Open-concept 5-room BTO home boasts stylish nautical theme

PHOTO: Home & Decor

Clean lines, contemporary furniture and a mix of strong and subtle tones define this open-concept home.


A couple in their 30s


Five-room HDB BTO flat in Sengkang



The use of sea and sky shades, as well as a play on geometry, give this home a nautical-inspired look with a stylish modern twist.

Colour dramatically enhances a space, and in the home of Si Jian Wen and Sharon Teo, the calming cool shades of blues and greens define the interiors.

As Sharon’s favourite colour is mint, it was a starting point for the flat’s colour palette, the couple say. But apart from uplifting colours, designer Si Jian Xin also incorporated geometrical accents, in the form of furnishings and materials, to enhance the home’s clean, contemporary look.

Couple opts for open-concept 5-room BTO home

  • Clean lines, contemporary furniture and a mix of strong and subtle tones define this openconcept home.
  • The home has an open layout, with the option to close up various spaces — the master bedroom, study and kitchen — using fl ush doors and slide-and-fold doors.
  • The colours in the apartment reflect homeowners Si Jian Wen and Sharon Teo’s vibrant personalities.
  • The ventilation fragmentation plate of the bomb shelter was painted a bronze tone and, together with a wall lamp with a linear design, it becomes a design feature in the dining area. The dining table is from Foundry, and the dining chairs are from Fritz Hansen (from W. Atelier).
  • In the living area, discreet storage space is integrated with built-in benches in front of the windows.
  • Colour blocking can be seen in the kitchen, which features vibrant colours and textured floor and wall surfaces.
  • The bathrooms are jazzed up with contrasting mosaic tiles from Unlimited. The back-lit frameless mirror’s fl oating effect gives it a weightless look.
  • Round windows with wire-mesh glass, for the bathroom doors, are a contemporarystyle interpretation of portholes — inspired by a nautical theme.
  • As there was no need for three bedrooms, the homeowners decided to combine two for a bigger master bedroom.
  • Dusty shades give the room a calming feel, and the sleeping area is separated from the dressing and grooming area by a low built-in console.

“The idea was to have a nautical theme, but one that isn’t so literal,” he says, on the abstract way he translated and infused the elements of the theme into the spaces.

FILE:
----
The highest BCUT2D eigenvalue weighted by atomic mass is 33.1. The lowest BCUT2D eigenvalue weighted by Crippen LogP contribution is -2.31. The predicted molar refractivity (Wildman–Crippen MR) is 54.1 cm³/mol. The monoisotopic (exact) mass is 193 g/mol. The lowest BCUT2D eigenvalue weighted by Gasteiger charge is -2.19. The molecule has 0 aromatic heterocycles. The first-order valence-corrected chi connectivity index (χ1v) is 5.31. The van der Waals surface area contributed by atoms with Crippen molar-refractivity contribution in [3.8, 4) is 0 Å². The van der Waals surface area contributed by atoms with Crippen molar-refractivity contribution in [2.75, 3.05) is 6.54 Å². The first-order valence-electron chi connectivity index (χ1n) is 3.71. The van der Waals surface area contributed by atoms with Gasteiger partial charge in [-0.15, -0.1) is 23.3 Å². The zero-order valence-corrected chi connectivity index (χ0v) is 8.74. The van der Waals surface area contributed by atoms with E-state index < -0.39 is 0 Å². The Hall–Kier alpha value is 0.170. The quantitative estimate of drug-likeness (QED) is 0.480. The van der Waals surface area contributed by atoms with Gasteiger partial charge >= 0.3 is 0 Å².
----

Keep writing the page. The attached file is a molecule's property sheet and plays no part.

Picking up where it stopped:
Apart from the colours that bring to mind the sky and sea, round wire-mesh glass windows — a modern interpretation of porthole windows — can be found on the bathroom doors, while the front gate features a graphical fish scale-inspired design.

Taking the use of geometric shapes further, there are also curved oblong mirrors, linear furniture and structures, and tessellated material surfaces such as hexagonal mosaic tiles laid in a chevron pattern.

A creative way of disguising the bomb shelter’s ventilation fragmentation plate was to turn what is usually regarded as an eyesore into an “art piece”.

Jian Xin had it painted a metallic bronze tone and, coupled with a black wall-mounted lamp with a minimalist linear design installed below it, the wall that backdrops the dining area is likened to an abstract geometric installation.

Customised loose furniture pieces also add to the home’s interiors.

Jian Xin designed a long sideboard, for the open living area, using panels of pegboard for the doors.

“Not only does it make the piece look interesting and unique, it allows for ventilation,” he explains.

Positioned near the entrance, it gives the space character and also serves as storage for shoes.

More storage space is integrated in the bay window seats that “outline” the living room, helping to zone the open layout.

For the $75,000 renovation, mostly humble materials of paint, laminates and tiles were used, but applied imaginatively and tastefully, they bring out a simple beauty.

This article was first published in Home & Decor.